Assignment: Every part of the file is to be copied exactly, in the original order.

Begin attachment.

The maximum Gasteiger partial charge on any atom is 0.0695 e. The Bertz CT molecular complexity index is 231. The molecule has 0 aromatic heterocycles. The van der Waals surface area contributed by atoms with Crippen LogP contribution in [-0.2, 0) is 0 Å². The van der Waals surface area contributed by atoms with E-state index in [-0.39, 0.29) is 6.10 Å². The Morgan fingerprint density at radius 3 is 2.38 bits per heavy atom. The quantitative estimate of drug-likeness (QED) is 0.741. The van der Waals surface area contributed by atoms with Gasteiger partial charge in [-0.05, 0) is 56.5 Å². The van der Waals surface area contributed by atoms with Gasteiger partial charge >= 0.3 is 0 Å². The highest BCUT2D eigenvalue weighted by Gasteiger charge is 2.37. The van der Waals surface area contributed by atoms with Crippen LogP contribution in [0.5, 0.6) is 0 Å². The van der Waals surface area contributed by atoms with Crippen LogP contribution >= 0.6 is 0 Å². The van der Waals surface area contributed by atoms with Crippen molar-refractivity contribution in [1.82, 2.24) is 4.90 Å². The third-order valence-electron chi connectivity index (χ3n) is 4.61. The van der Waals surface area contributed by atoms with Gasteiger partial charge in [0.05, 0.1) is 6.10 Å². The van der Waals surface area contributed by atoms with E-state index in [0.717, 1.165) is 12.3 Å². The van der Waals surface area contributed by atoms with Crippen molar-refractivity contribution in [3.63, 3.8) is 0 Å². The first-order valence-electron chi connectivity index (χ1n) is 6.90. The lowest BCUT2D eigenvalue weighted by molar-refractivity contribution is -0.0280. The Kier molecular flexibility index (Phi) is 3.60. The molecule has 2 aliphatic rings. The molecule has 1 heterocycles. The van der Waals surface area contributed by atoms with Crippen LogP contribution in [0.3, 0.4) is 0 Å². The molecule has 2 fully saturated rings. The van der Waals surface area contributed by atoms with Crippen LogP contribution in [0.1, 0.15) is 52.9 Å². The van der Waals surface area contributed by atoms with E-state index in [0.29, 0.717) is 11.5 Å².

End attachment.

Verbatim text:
The maximum Gasteiger partial charge on any atom is 0.0695 e. The Bertz CT molecular complexity index is 231. The molecule has 0 aromatic heterocycles. The van der Waals surface area contributed by atoms with Crippen LogP contribution in [-0.2, 0) is 0 Å². The van der Waals surface area contributed by atoms with E-state index in [-0.39, 0.29) is 6.10 Å². The Morgan fingerprint density at radius 3 is 2.38 bits per heavy atom. The quantitative estimate of drug-likeness (QED) is 0.741. The van der Waals surface area contributed by atoms with Gasteiger partial charge in [-0.05, 0) is 56.5 Å². The van der Waals surface area contributed by atoms with Gasteiger partial charge >= 0.3 is 0 Å². The highest BCUT2D eigenvalue weighted by Gasteiger charge is 2.37. The van der Waals surface area contributed by atoms with Crippen LogP contribution in [0.5, 0.6) is 0 Å². The van der Waals surface area contributed by atoms with Crippen LogP contribution >= 0.6 is 0 Å². The van der Waals surface area contributed by atoms with Crippen molar-refractivity contribution in [1.82, 2.24) is 4.90 Å². The third-order valence-electron chi connectivity index (χ3n) is 4.61. The van der Waals surface area contributed by atoms with Gasteiger partial charge in [0.05, 0.1) is 6.10 Å². The van der Waals surface area contributed by atoms with E-state index in [0.717, 1.165) is 12.3 Å². The van der Waals surface area contributed by atoms with Crippen molar-refractivity contribution in [3.63, 3.8) is 0 Å². The first-order valence-electron chi connectivity index (χ1n) is 6.90. The lowest BCUT2D eigenvalue weighted by molar-refractivity contribution is -0.0280. The Kier molecular flexibility index (Phi) is 3.60. The molecule has 2 aliphatic rings. The molecule has 1 heterocycles. The van der Waals surface area contributed by atoms with Crippen LogP contribution in [0.3, 0.4) is 0 Å². The molecule has 2 fully saturated rings. The van der Waals surface area contributed by atoms with Crippen LogP contribution in [0.1, 0.15) is 52.9 Å². The van der Waals surface area contributed by atoms with E-state index in [0.29, 0.717) is 11.5 Å².